Open main menu

Koflach Degre

rated 4.5 of 5 stars
photo: Koflach Degre mountaineering boot

Fantastic for what it is built to do.


  • Support
  • Grippy soles
  • Removable liner
  • Durable
  • Do not loosen up after extended use.


  • Can be tight around the upper ankle....If you have big ankles.


I just got back from a 5-day excursion in Northern Ontario. These were the only boots/shoes I brought. When not needed for more trying climbs/hikes, the boot was real easy to adjust loosely around the foot to be worn like a pair of slippers. The fit was right on the money with my measurements.

Also, the boots stayed warm in temps that hovered in the negative teens F. Only in a few instances were my toes cold, very rarely. Snowshoeing in these boots was a dream. Longest hike was just under 13 miles and only slight shin bruising after the day occurred. Once your body builds up a tolerance, it is no big deal. I was actually quite surprised how comfortable these were to hike in.

The soles offered great adhesion to the different types of surfaces we encountered. Not once did they slip. The liners are easily removable and quick to dry. 

Overall, these are a fantastic general mountaineering boot. They handle everything well....which is fine by me.

Source: bought it new
Price Paid: $160

Pretty unimpressed with these boots--the construction isn't up to the same quality as Scarpa, and once the insulation packs out a little experienced heel lift, which is horrendous for front pointing. The lacing system requires too much force to tighten--I have gotten blisters from trying to do up the laces (and it's not because I have soft hands--I've never experienced anything like it before).

On the positive side, the ankle flex makes them comfortable to walk in.

I certainly wouldn't buy them again though. If only Scarpas fit my feet...

Sweet boots... used on some pretty sick vertical combined with Grivel 2f crampons, comfy for medium approaches, dry as it gets, and kept my feet toasty when every one else was headed for the cars (30 below) The lacing system is kinda a pain though... takes blisters in your fingers to get them tight enough for a proper fit.

Materials: Plastic
Use: Mountaineering
Break-in Period: Little/none
Weight: 4-5lbs
Price Paid: $280

Boot does well for snowshoeing, non-vertical cramponing but fails miserably at going down hill with heavy pack. You will lose your big toes. Guaranteed.

Price Paid: $270

I like the best! Koflach has been pioneers and has been around the longest. Solid durable boot that's warm and holds up under the most demanding of circumstances.


  • Waterproof
  • Removable liner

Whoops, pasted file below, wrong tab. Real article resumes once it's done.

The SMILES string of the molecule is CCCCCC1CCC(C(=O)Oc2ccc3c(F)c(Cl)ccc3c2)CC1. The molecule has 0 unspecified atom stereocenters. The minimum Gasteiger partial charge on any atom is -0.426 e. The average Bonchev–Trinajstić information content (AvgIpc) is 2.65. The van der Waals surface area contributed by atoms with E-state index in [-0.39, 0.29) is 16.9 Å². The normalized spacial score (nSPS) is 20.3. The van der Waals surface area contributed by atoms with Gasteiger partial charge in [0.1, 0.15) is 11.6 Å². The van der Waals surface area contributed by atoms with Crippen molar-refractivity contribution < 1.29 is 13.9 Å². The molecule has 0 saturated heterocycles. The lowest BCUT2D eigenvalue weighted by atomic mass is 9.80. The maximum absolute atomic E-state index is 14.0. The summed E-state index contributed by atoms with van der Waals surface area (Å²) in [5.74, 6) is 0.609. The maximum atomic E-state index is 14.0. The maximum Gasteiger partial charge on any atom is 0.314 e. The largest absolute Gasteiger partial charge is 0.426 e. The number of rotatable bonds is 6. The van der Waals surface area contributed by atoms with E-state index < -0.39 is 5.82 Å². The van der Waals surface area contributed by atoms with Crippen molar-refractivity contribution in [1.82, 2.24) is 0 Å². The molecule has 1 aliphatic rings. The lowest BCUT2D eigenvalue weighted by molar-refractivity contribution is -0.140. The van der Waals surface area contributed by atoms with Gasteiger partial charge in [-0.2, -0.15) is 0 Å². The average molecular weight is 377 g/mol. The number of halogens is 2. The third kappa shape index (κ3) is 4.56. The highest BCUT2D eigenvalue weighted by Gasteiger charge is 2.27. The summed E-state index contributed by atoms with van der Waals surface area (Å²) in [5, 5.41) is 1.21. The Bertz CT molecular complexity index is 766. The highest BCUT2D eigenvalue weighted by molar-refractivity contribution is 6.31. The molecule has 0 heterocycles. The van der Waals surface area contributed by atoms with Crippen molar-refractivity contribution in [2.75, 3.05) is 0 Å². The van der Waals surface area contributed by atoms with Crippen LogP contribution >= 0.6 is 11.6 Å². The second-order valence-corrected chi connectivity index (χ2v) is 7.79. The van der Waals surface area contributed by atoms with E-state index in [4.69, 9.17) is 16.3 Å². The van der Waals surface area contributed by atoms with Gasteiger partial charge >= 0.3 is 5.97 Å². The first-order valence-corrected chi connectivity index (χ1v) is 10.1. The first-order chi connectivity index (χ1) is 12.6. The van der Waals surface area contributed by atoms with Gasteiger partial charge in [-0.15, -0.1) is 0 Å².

• Vibram sole
  • Warm

I have my assistance guide license in Alaska. I guide for Dall sheep mostly and the terrain in which they live demands a top shelf boot. Packing up to 140 pounds in our packs quite commonly also demands a solid supportive boot. They are lightweight, and the removable liner is nice for drying out.

I really like the Koflach Degre and plan on using them for years to come.

Source: bought it new
Price Paid: $375

Excellent boots. Easy to maintain. Light. Robust. Used for Search and Rescue in UK.


  • No required maintenance
  • Cheap
  • Strong
  • Robust
  • Vibram quality
  • Good crampon adaptability


  • Bulky
  • Hard shell
  • Color

Brought those boots to use them on the winter for Search and Rescue. They are a bit overkill for UK, but the low maintenance costs are the plus side. Used them on Scotland when climbed Ben Nevis and proven again that Koflach still remains a strong boot for the serious climber.

Six out of five stars. 

Source: bought it new

Awesome boots. Have used them on numerous Cascade climbs including Rainier, Adams, Hood, etc. I have never had cold or wet feet while using these boots. I simply do not have to worry about my feet while wearing these boots. They are warm even when liner is damp, have a very stiff sole (great for crampons) and are fairly lightweight. Highly recommend them and would not think of doing any ice/snow climb without them. I tape up my feet good before wearing them and put sock liners on and I have never suffered from anything but minor blisters. Great Boots.

Materials: Plastic shell
Use: Snow/Ice Climb
Break-in Period: Minimal
Weight: Average
Price Paid: Traded other gear

Excellent boots for snowshoeing and general traversing w/ crampons in cold weather. Koflach's new plastic is very maleable & the ankle, so that your feet don't even realize that they're in plastic boots when snowshoes or crampons are strapped on (fixed Sabertooth crampons fit nicely). Your feet are not too happy however when you decide to bareboot it for long distances. But that is a gen'l complaint about plastic...

Materials: insulation-lined Plastic
Use: winter moutaineering
Break-in Period: 2 minutes
Weight: 5 lb. +
Price Paid: $255

Excellent for the stated uses; not best suited for vertical ice climbing but perfect for hiking in the ridiculously cold temps of the northeast. Only dislike is that they are rough on the feet when you have to do several miles of barebooting...

Materials: Plastic
Use: snowshoeing, crampon walking, & winter camping
Break-in Period: n/a
Weight: approx. 5 lb.s
Price Paid: $255

This boot is sweet! My first pair of plastic boots. Good for travel in Southeast Alaska with wet snow, cold nights, and leather freezing conditions. Good traction, comfortable, warmer than a toaster oven, sensitive, and chicks dig 'em.

Materials: Plastic
Use: mountaineering, ice climbing, glacier travel
Break-in Period: not long
Weight: ?
Price Paid: $249 American

Your Review

Where to Buy

Help support this site by making your next gear purchase through one of the links above. Click a link, buy what you need, and the seller will contribute a portion of the purchase price to support Trailspace's independent gear reviews.

You May Like


Price Historic Range: $99.95-$399.00
Reviewers Paid: $160.00-$375.00
Product Details from Koflach »